d/dx[ln(g(x))] = g'(x)/g(x). This rule says if we want the derivative of the natural log of a function, we should do the derivative of the inner function divided by itself.

So in example 2, the inner function in d/dx[ln(sinx))] is sinx, so this rule says the derivative should be the derivative of sinx over itself, i.e., cosx/sinx (which is cotx since it’s the reciprocal of tanx).

Similar idea in example 3, except the rule is

d/dx[log_a(g(x))] = g'(x)/g(x)lna. This rule says if we want the derivative of the log of a function (not base e), we should do the derivative of the inner function divided by the product of itself with the natural logarithm of the base.

So in example 3, the inner function in d/dx[log_10(2+sinx))] is 2+sinx, so this rule says the derivative should be the derivative of 2+sinx over the product of itself with ln(10), i.e.,

cosx

————–

(2+sinx)ln(10)

Implicit differentiation is a concept that I find easy to understand. Both of the examples provided on page 210 and 211 are easy to follow and provide for a better understanding. Finding the second derivative of something can always be more confusing but the example provided on page 213 really makes it clear in how to do so. Page 219 is more confusing to me, the examples provided make it a little more clear. Overall I find implicit differentiation to be an easier topic and just need to work on the logarithmic functions.

I only have one question, it’s more of a general question but will we ever have more than one log function in an equation? Also, if the question has a log base 10x, would we have to take the derivative of the 10x after weDo the 1/ln10x? It’s just something I thought of while looking at example 4.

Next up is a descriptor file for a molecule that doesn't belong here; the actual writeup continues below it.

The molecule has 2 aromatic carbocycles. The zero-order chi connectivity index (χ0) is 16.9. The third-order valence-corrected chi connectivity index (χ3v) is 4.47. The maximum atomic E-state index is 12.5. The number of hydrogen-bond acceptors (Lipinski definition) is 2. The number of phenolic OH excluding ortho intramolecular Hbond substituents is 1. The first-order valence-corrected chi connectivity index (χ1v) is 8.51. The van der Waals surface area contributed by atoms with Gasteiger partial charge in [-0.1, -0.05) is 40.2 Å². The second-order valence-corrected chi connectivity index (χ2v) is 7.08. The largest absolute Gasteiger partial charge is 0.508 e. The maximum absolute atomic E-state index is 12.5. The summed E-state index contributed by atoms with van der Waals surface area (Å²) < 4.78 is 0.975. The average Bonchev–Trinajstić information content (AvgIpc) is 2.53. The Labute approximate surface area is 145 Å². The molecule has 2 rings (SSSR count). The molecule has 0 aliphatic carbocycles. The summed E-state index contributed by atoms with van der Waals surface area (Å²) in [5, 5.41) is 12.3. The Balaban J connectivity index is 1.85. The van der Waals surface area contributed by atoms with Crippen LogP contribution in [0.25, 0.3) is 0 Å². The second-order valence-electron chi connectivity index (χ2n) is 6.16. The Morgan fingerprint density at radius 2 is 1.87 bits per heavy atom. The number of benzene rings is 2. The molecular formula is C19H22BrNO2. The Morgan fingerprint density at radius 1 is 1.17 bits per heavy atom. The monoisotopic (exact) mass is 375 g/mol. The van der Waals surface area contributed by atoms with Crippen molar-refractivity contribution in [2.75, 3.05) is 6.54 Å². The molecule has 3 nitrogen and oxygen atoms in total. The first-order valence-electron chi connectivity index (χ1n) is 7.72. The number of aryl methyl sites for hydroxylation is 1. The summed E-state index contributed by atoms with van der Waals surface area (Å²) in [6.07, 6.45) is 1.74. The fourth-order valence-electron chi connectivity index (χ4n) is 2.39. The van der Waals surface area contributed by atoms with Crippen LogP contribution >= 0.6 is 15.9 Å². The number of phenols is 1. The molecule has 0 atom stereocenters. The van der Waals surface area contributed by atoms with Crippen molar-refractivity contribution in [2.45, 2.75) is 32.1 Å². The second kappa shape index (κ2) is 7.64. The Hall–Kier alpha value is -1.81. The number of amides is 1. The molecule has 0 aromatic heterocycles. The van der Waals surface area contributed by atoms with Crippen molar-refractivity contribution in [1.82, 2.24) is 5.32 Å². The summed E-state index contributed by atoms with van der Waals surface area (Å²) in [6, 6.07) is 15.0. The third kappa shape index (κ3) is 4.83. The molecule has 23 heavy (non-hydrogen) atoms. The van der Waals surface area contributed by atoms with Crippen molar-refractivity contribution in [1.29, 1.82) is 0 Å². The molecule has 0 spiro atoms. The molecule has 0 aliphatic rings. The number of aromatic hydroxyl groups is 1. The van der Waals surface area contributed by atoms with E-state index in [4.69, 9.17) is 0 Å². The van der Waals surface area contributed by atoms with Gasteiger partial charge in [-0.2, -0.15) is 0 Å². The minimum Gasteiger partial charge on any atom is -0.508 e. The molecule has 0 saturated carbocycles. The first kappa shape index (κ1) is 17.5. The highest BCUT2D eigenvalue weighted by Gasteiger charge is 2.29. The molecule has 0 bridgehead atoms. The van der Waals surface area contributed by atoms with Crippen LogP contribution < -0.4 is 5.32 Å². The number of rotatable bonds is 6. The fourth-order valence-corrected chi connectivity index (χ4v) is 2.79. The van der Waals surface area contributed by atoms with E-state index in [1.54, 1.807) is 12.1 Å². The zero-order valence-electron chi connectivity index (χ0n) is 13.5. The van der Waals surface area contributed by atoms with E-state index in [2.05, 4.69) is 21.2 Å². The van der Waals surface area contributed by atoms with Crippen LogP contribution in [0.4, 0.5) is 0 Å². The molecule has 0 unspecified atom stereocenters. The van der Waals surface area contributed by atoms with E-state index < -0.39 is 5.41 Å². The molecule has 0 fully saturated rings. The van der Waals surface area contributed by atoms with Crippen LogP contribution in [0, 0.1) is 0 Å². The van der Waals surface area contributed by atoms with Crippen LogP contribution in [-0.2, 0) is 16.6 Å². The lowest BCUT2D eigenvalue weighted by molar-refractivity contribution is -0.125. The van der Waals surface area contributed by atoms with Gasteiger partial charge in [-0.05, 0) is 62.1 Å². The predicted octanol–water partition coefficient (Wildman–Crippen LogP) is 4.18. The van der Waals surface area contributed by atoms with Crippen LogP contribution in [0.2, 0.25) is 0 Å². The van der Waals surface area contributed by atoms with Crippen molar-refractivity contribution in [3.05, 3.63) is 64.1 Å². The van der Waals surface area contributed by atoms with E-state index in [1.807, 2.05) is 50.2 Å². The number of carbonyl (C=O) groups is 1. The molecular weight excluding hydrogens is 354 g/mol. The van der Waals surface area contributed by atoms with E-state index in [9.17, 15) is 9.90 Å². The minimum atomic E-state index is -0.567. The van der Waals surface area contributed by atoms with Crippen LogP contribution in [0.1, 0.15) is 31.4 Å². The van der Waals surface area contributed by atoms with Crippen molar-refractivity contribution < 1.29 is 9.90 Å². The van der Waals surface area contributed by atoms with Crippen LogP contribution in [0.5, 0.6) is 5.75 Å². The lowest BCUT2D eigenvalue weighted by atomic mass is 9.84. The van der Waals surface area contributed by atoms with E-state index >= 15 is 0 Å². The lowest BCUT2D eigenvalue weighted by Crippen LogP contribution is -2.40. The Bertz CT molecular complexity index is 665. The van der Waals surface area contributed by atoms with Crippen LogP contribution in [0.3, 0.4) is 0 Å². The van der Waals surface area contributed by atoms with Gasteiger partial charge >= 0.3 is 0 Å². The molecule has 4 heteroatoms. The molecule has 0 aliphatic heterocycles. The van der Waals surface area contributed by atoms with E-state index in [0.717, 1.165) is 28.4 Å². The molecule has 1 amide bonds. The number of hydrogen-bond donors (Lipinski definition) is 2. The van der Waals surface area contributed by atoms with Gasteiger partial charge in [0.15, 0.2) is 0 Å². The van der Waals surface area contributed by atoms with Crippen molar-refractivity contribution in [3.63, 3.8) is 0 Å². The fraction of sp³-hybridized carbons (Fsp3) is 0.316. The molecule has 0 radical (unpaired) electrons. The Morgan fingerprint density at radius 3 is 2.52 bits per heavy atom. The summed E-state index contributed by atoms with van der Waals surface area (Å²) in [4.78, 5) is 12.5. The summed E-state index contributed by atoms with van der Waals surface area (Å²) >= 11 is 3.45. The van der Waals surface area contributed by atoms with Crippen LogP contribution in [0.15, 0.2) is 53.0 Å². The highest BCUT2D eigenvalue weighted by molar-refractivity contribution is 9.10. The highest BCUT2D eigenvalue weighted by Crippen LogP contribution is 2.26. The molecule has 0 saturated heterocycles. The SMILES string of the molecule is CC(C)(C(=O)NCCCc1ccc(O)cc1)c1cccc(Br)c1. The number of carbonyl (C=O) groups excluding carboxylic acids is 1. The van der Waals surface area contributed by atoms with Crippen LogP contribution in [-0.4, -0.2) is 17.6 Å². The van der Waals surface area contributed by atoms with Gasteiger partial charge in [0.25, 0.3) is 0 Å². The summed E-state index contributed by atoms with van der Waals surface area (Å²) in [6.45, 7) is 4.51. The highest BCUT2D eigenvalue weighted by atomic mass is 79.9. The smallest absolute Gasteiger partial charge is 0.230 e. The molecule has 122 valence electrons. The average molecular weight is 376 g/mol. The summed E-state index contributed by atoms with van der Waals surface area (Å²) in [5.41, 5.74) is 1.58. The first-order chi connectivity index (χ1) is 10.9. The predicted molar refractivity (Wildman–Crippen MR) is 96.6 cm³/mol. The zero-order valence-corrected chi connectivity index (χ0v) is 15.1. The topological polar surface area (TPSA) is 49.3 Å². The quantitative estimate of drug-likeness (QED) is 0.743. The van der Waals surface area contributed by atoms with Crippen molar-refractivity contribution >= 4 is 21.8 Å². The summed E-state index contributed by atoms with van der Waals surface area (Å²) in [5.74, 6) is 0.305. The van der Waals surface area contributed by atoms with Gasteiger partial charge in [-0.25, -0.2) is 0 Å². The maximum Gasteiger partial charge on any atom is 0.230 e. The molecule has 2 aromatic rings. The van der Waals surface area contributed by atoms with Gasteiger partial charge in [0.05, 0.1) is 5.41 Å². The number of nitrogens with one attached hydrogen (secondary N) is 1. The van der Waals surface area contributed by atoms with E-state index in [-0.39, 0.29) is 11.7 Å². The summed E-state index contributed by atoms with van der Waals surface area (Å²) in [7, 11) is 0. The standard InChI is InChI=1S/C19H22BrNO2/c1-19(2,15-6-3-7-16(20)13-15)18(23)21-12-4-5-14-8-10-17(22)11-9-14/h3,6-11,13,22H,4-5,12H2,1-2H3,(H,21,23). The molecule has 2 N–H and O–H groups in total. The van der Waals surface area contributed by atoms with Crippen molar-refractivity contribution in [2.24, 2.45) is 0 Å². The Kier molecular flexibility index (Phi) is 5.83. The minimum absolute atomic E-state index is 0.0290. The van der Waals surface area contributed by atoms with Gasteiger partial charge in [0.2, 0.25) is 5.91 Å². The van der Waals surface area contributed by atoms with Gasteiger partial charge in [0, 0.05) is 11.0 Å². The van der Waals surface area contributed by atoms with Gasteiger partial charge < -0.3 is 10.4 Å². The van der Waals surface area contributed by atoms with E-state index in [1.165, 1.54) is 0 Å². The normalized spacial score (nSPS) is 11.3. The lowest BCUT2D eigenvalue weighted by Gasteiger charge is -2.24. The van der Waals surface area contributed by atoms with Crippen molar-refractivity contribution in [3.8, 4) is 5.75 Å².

Generally there will only be one logarithm in a function. It’s possible to have more than one, and a more challenging homework problem may have more than one (for example # 15 in 3.6 is F(s)=ln(ln(s)), which means plug s into natural log to get ln(s), then plug the result into the natural log function again to get ln(ln(s))), but it’s not the “norm”.

The base of a logarithm is always a number (without a variable), so in example 4, the base is just 10 (not 10x). Remember that log_10(x) means you plug x into the log base 10 function, which really means what power should 10 be raised to to produce x.

So they are using the rule d/dx[log_10(x)]=1/(x*ln(10)) in example 4, along with the chain rule.